1. I really liked this summary. I just started watching the first season yesterday and the second today and I just cant stop watching it however since only the first three are subbed from what I have I couldn’t wait to see what happens in number four so thank you.

  2. Yay, recap!! 😀

    I actually thought Nao’s transition to a successful schemer was not particularly believable. She still seemed so stupid doing everything else previously; she seemed only capable of being on the defensive by looking out for traps, instead of taking the initiative for the offense. Alas, in the next episode, she is back to her warm and overly-trusting self again. Sigh.

    1. Perhaps it’s not well transitioned but if Akiyama were to come up with this plan (which he wouldn’t. he would win fair and square!), I would throws up my hands in frustration and call it unbelievable. But since the plan is neither ingenious nor shrewed, Nao being the schemer becomes the most palpable explanation.

  3. Great recap!
    I’m already in episode 7, but reading again about this episode it remind me, that at first I like a lot this drama, by now I seriously wondering, how on earth this people get to this stage of the game, I mean, sometimes they are so stupid, that is unbelievable, I know the case of Nao (as you say she is there for Akiyama`s generosity), but the other members are so unreliable, so its hard for me to think that they could even think in form a team in the previous games.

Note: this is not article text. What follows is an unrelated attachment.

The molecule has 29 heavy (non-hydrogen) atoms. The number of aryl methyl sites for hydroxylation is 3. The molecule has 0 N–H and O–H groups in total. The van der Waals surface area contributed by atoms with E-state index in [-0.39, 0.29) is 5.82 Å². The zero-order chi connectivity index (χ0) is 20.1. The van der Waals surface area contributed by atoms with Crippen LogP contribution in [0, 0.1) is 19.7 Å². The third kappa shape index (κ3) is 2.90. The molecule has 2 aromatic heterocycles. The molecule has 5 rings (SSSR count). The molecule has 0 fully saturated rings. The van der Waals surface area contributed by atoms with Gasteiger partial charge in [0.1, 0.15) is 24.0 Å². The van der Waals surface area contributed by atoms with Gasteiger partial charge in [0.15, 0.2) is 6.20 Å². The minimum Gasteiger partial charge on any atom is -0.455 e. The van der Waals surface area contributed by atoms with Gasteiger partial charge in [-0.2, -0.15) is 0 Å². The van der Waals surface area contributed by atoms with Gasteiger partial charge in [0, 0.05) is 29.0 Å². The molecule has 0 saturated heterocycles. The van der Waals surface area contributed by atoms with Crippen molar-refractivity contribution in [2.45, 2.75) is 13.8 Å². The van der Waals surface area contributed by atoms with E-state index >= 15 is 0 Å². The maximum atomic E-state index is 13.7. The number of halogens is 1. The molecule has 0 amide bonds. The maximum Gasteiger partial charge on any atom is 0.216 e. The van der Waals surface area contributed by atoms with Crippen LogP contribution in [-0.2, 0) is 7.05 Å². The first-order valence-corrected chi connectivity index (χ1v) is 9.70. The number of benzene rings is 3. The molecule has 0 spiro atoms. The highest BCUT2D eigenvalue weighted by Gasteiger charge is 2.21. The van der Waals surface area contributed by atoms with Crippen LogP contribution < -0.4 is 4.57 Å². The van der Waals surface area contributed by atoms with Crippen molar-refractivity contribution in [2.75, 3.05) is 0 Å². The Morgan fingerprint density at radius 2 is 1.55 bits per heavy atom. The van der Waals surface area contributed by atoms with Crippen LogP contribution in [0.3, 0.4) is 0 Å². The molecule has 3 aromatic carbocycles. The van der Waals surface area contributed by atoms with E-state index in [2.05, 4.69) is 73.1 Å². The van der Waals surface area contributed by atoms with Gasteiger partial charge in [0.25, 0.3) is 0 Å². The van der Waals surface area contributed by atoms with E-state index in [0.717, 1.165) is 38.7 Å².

Anyway, I think the level of the players is low, so that means usually the way of winning has to do with trust, I thinks is the way of writers for trying to make Nao a most important character, even when you want to strangle her almost all the time (at least I’m quite willing to do it)
    Thanks a lot for the rewiew, keep going, and Happy new year!

  4. Ummm…assuming the parent bets on all and the child bets on 2 random places, then isn’t the probability of winning 1/2?

    Man, this is just like in 17 Poker. The probability is all wrong.